Here, as in Ware, the question of whether the City can be held liable for a single purportedly unconstitutional act by Byrne "is whether the [City] delegated to [Byrne] its power to establish final employment policy with respect to the discipline of officers"; "[i]f so, then `[Byrne's] decisions would represent [City] policy and could give rise to municipal liability.'" Ware, 150 F.3d at 886 (quoting Pembaur, 475 U.S. at 483 n. 12, 106 S.Ct. 1292). Mercer has alleged that Byrne was the Chief of Police for the City, acting with City's "full authorization," at the time Byrne discharged Mercer. First Amended Complaint, ¶¶ 4 & 6. Thus, Mercer could prove a set of facts consistent with these allegations that would establish a basis for municipal liability of the City for *1065 a single unconstitutional act of Byrne, the City's Chief of Police, and her claim for municipal liability of the City for unconstitutional conduct by Byrne is not subject to dismissal. See, e.g., Handeen, 112 F.3d at 1347 ("a court should grant the motion and dismiss the action `only if it is clear that no relief could be granted under any set of facts that could be proved consistent with the allegations'") (quoting Hishon, 467 U.S. at 73, 104 S.Ct. 2229).
5. Byrne's qualified immunity
Finally, the defendants challenge the constitutional claims against Byrne on the ground that he has "qualified immunity." They argue that Byrne was performing a discretionary function when he terminated Mercer, and that his action did not violate Mercer's clearly established statutory or constitutional rights. The defendants contend that the law was not clearly established that an individual could face liability for a constitutional violation that at most alleges nothing more than a Title VII claim. This contention fares no better than the defendants' others.
The Eighth Circuit Court of Appeals recently explained the requirements for qualified immunity as follows:
Officials are entitled to qualified immunity only to the extent that "their conduct does not violate clearly established statutory or constitutional rights of which a reasonable person would have known." Harlow v. Fitzgerald, 457 U.S. 800, 818, 102 S. Ct. 2727, 2738, 73 L. Ed. 2d 396 (1982). The standard is one of objective reasonableness, and amounts to whether, [at the time of the wrongful conduct, the defendant] knew or reasonably should have known his conduct violated a clearly established right. Harlow, 457 U.S. at 818-19, 102 S. Ct. at 2738, 73 L. Ed. 2d 396; Anderson v. Creighton, 483 U.S. 635, 639, 107 S. Ct. 3034, 3038-39, 97 L. Ed. 2d 523 (1987). Therefore, the first step in the analysis must be to determine whether [the plaintiff] had a clearly established statutory or constitutional right. In Anderson v. Creighton, 483 U.S. 635, 640, 107 S. Ct. 3034, 3039, 97 L. Ed. 2d 523 (1987), the Supreme Court stated that, in order for a person to have a clearly established right, "[t]he contours of the right must be sufficiently clear that a reasonable official would understand that what he is doing violates that right." Also, if the official can show "extraordinary circumstances" and can demonstrate that the law defining the violation was unknown and unknowable, he will be entitled to immunity for his actions. Harlow, 457 U.S. at 819, 102 S. Ct. 2727, 2738, 73 L. Ed. 2d 396; Slone v. Herman, 983 F.2d 107, 109 (8th Cir. 1993).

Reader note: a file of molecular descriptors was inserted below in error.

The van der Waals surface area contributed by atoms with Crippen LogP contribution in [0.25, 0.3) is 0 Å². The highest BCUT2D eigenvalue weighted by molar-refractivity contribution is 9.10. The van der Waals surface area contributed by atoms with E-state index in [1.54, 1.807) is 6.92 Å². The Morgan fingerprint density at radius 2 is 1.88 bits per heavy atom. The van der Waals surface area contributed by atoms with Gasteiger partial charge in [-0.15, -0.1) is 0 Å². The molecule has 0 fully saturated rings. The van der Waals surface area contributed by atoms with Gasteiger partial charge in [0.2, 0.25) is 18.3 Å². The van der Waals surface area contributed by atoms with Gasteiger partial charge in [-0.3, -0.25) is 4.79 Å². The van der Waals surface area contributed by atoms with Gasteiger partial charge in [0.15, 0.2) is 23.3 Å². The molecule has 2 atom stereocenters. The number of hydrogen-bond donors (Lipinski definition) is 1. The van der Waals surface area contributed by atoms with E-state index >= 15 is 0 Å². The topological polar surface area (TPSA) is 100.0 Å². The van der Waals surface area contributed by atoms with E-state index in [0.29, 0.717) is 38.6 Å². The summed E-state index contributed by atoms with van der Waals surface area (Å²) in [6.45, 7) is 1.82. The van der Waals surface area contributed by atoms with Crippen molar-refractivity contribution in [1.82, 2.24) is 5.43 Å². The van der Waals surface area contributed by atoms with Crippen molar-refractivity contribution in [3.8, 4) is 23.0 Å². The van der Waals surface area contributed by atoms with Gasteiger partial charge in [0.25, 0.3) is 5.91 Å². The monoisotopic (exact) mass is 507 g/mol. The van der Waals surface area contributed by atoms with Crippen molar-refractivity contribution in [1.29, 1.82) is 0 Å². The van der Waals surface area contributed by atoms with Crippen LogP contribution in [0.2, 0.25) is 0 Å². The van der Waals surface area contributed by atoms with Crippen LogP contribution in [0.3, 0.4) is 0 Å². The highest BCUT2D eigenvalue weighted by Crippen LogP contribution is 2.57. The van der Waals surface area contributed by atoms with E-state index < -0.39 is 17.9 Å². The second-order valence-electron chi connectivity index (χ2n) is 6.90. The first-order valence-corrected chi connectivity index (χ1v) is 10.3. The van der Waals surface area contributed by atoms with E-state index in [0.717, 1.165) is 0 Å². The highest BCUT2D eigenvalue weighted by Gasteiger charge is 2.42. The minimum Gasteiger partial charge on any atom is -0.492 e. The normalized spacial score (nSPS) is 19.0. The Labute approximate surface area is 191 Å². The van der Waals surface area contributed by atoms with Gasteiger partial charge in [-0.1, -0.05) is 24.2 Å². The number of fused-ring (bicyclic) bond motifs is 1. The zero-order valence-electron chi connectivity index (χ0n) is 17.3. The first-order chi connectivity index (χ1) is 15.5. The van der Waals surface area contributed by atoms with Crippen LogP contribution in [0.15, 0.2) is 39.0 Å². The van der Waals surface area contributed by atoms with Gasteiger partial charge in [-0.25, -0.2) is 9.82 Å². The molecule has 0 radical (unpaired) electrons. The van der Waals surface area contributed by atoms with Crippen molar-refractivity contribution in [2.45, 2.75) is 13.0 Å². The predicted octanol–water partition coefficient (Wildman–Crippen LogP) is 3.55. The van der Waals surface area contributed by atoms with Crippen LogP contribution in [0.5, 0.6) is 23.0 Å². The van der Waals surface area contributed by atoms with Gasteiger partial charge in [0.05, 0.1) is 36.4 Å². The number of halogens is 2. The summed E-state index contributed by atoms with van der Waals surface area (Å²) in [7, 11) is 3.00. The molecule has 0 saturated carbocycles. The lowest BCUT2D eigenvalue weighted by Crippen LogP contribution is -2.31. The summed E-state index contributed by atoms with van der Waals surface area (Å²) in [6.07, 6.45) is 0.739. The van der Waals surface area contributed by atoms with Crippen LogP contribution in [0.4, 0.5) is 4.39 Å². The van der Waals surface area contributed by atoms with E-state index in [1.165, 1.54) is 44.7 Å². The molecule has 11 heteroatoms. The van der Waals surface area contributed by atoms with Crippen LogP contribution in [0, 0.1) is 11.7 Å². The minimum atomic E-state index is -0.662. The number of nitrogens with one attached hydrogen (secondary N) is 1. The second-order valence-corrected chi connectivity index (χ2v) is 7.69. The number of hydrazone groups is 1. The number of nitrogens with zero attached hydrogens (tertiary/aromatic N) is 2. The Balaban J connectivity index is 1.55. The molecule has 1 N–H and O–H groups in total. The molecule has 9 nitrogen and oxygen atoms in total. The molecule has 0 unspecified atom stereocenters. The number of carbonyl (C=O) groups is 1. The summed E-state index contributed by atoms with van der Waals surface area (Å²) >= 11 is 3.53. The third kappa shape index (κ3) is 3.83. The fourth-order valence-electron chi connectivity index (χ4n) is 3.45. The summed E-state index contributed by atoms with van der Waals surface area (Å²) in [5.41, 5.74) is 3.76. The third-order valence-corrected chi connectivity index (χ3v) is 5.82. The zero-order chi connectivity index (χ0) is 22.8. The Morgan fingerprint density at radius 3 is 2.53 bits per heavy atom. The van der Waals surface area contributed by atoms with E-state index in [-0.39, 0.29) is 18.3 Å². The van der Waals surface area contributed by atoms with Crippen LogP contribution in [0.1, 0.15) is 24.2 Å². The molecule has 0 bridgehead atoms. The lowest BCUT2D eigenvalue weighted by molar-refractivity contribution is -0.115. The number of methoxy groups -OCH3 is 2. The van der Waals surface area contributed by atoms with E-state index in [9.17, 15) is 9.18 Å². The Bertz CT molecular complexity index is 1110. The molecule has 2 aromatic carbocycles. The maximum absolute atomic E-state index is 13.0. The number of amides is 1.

Hedges v. Poletis, 177 F.3d 1071, 1074 (8th Cir.1999). The Eighth Circuit Court of Appeals has also "held that `qualified immunity is an affirmative defense,' `which will be upheld on a 12(b) (6) motion only when the immunity is established on the face of the complaint.'" Whisman v. Rinehart, 119 F.3d 1303, 1309 (8th Cir. 1997) (quoting Hafley v. Lohman, 90 F.3d 264, 266 (8th Cir.1996), in turn quoting Weaver v. Clarke, 45 F.3d 1253, 1255 (8th Cir.1995)).
No such immunity is established on the face of Mercer's complaint, not least because the defendants' assertion of Byrne's qualified immunity rests on a mischaracterization of Mercer's § 1983 claims. Mercer has not asserted a § 1983 claim premised on a violation of Title VII. Rather, she has asserted § 1983 claims based on alleged violations of her constitutional rights to due process and equal protection. Furthermore, as discussed above, it would appear that the law is clearly established that a public employee may not be dismissed on the basis of her gender, while similarly situated male employees are treated differently, in violation of her equal protection rights, and that a public employee is entitled to due process when her liberty interest is implicated by accusations of a government official, in connection with the employee's discharge, that seriously damage the employee's standing *1066 in the community or foreclose other employment opportunities. Mercer has alleged such claims sufficiently to preclude dismissal on qualified immunity grounds before the affirmative defense has ever been pleaded or any facts pertinent thereto developed in the record; in a word, she can prove a set of facts consistent with her allegations that would make a qualified immunity defense unavailable. See, e.g., Handeen, 112 F.3d at 1347 ("a court should grant the motion and dismiss the action `only if it is clear that no relief could be granted under any set of facts that could be proved consistent with the allegations'") (quoting Hishon, 467 U.S. at 73, 104 S.Ct. 2229).
Furthermore, "qualified immunity is usually raised by a motion for summary judgment after a limited amount of discovery has been conducted to determine whether defendants acted objectively in a reasonable manner and whether a plaintiff's rights were clearly established at the time of the alleged deprivation." Whisman, 119 F.3d at 1309. The court concludes that it is more appropriate to defer consideration of the adequacy of Byrne's qualified immunity defense until the court is presented with a summary judgment motion, after the affirmative defense has been pleaded, and some discovery has been conducted, than it is for the court to consider the sufficiency of the affirmative defense at the pre-answer stage of the proceedings.
Thus, this portion of the defendants' renewed motion to dismiss must also fail.
The court finds the defendants' renewed motion to dismiss to be entirely without merit. As to each of the defendants' contentions, the court finds that Mercer has pleaded her claims sufficiently and that relief could indeed be granted under some set of facts that could be proved consistent with her allegations, and the court finds no insuperable bar to any of her claims at this stage of the proceedings.
Therefore, defendants' April 12, 1999, renewed motion to dismiss pursuant to Rule 12(b) (6) of the Federal Rules of Civil Procedures is denied in its entirety.
IT IS SO ORDERED.